Starting these appointments in a very relaxed way allows me to really explore the client situation, particularly the first client I am thinking of, they initially made contact via the telephone for food and fuel vouchers, through additional exploration on the phone it was clear client really needed support with their benefits but was struggling to understand deductions being made to them, I think we all understand how difficult it can be navigating a system you are not familiar with and then on top of that trying to understand the information being provided and all the jargon that goes with it. However, video calling allowed the client to log in and share their screen, don’t get me wrong, we still had a bit of that ‘up a bit, down a bit, yes press that button’, going on, but the process was made so much easier by us both being able to see the screen.
Once we had seen that the solution was simple and we were able to explain to the client what was going on, in simple, more understandable language, we were on our way. But it was bigger than that, when a client comes in face to face, we don’t see how they are living, they cant walk us around their houses, they cant show us the damp that is causing them so much stress, but on this occasion, I could see that client was sleeping on their sofa and did not have a bed. Having the knowledge of the clients case and having a visual of their situation allowed me to make a more compelling case when applying for grants on their behalf.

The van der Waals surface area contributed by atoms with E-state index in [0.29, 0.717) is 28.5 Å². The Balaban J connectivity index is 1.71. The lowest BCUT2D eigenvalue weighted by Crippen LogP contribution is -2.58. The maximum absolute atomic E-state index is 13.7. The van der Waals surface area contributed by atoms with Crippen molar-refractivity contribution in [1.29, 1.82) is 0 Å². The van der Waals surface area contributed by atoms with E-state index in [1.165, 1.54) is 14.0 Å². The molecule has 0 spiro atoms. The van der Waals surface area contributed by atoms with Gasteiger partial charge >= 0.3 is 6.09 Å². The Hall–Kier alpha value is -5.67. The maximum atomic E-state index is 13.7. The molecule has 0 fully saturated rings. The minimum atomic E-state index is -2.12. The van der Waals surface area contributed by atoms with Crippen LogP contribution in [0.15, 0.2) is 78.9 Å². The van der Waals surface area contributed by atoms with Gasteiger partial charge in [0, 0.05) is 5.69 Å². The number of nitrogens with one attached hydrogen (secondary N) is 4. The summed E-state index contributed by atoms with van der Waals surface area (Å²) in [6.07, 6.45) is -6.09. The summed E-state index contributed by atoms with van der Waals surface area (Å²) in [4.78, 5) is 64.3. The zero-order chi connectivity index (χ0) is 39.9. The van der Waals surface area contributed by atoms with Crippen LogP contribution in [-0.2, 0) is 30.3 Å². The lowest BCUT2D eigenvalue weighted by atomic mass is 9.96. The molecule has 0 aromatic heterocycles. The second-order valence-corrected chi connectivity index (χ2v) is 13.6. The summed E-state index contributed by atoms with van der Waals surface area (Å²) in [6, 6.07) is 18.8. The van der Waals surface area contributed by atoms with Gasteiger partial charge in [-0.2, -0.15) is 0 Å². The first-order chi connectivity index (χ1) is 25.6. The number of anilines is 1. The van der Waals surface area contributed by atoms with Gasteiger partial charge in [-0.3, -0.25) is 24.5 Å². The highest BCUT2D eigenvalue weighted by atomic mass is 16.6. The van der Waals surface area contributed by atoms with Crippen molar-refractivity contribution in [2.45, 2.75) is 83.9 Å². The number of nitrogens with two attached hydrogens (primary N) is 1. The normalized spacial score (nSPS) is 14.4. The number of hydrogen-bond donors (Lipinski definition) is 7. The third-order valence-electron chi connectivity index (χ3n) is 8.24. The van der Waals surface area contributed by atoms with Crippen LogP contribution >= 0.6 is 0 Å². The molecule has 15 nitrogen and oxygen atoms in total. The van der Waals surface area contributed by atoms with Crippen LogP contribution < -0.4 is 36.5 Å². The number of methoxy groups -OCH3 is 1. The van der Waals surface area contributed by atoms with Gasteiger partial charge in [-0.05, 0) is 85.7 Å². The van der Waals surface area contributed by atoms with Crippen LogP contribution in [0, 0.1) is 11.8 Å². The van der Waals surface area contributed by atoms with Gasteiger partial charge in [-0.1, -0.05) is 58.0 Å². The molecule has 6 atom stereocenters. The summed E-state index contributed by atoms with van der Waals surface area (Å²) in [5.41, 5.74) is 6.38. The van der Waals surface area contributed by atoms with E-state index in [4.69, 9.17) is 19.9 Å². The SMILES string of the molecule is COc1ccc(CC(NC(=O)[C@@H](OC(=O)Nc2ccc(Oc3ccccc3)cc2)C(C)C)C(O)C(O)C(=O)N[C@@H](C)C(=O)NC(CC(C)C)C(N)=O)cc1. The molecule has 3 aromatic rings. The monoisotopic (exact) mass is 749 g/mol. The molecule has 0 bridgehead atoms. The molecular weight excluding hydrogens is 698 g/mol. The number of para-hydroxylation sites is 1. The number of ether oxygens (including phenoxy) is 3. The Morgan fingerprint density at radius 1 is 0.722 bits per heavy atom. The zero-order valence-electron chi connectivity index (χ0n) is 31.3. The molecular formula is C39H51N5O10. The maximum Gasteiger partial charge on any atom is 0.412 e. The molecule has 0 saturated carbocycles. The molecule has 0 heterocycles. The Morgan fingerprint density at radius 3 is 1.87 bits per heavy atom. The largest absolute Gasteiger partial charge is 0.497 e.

So, what started out as a simple case of dealing with an immediate crisis, turned into looking for grants to really help not only with the crisis but also assisting with an issue client probably would not have disclosed to anyone. We also made a referral to our energy team where client learnt about their heating and electricity systems and how best to use them, empowering her to minimize her expenditure. Client was so grateful for all help they received and I wasn’t left with the feeling of ‘what else could we have done’ as I knew I had a really good understanding of clients situation and we had accessed all the help available.
The second appointment which springs to mind when thinking about how video advice can really help build strong rapport and allow for an in depth review of the clients circumstances was our first video appointment submitted through the video appointment submission form. The client wanted help completing their PIP renewal — which made sense as a few years previously we had helped them complete their original PIP claim, which had been successful.